Reefs are associations of living organisms (biocoenosis), among which the long living calcified ones, like corals and molluscs provide excellent archives to reconstruct past environmental conditions and changes. Their skeletal record of the paleoenvironment comprises not only regional but global signals covering large spatial areas and time spans. The tropics receive more than two thirds of the global sun radiation and tropical atmospheric anomalies, like El Niño impact on the global climate. Coral reefs are widespread in the tropical shallow water environments and may be addressed as one of the most productive carbonate factories within the benthic ecosystems. Some of the tropical corals, mainly the massive colonies, form annual density bands comparable to tree rings. These massive colonies may live for more than several centuries. Their annual growth is documented in these density bands und provides an excellent calendar to study the seasonal signal of geochemical parameters used as proxies for environmental variability to reconstruct the times before reliable instrument data are available.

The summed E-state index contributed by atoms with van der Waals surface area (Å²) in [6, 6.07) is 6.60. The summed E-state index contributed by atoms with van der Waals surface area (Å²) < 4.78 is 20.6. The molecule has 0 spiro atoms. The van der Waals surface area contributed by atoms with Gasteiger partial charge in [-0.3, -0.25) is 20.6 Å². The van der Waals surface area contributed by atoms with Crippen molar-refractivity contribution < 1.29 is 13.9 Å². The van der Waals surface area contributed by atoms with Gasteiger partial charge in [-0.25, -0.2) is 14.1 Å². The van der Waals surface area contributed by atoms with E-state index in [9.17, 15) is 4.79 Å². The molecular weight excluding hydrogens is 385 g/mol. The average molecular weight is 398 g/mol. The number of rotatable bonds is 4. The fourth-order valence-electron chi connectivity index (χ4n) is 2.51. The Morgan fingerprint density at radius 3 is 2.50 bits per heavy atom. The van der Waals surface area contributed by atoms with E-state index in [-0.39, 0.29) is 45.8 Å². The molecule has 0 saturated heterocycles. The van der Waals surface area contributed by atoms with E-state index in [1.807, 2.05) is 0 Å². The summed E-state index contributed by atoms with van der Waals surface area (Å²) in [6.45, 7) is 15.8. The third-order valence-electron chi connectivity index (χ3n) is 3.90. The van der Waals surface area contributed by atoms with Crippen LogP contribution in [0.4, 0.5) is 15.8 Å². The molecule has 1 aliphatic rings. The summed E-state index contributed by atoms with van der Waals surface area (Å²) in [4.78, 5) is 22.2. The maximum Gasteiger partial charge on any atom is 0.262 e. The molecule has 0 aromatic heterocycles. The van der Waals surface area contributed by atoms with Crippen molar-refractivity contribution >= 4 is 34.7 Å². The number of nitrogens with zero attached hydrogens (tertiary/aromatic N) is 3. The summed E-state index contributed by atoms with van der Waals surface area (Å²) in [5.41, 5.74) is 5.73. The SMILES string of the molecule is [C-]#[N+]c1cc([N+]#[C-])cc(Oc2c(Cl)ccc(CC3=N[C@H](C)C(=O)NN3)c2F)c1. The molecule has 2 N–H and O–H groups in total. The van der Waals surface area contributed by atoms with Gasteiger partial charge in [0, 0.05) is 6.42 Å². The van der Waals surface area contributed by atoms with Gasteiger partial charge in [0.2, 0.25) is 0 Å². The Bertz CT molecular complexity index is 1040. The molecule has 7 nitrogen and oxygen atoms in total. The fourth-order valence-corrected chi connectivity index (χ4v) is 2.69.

The distribution of coral reefs is not restricted to the tropics. The cold water corals occurring in higher latitudes do not live in symbiosis with algae, like their tropical “relatives”. Therefore, they are not light dependant and as a consequence, almost independent from depth. The occurrence of cold and deep water reefs is known for more than two decades. These cold water coral reefs can be found along most of the worlds continental margins in a depth between 1000m and 40m. Calcified cold water corals are very good recorders of environmental variability as well. The exploration of this new archive to reconstruct intermediate watermass dynamics on a seasonal scale is one of the major focal points of the paleoceanography group at GEOMAR | Helmholtz-Zentrum für Ozeanforschung Kiel. The environmental factors controlling the occurrence and distribution of these reef building corals are still a major topic to be studied.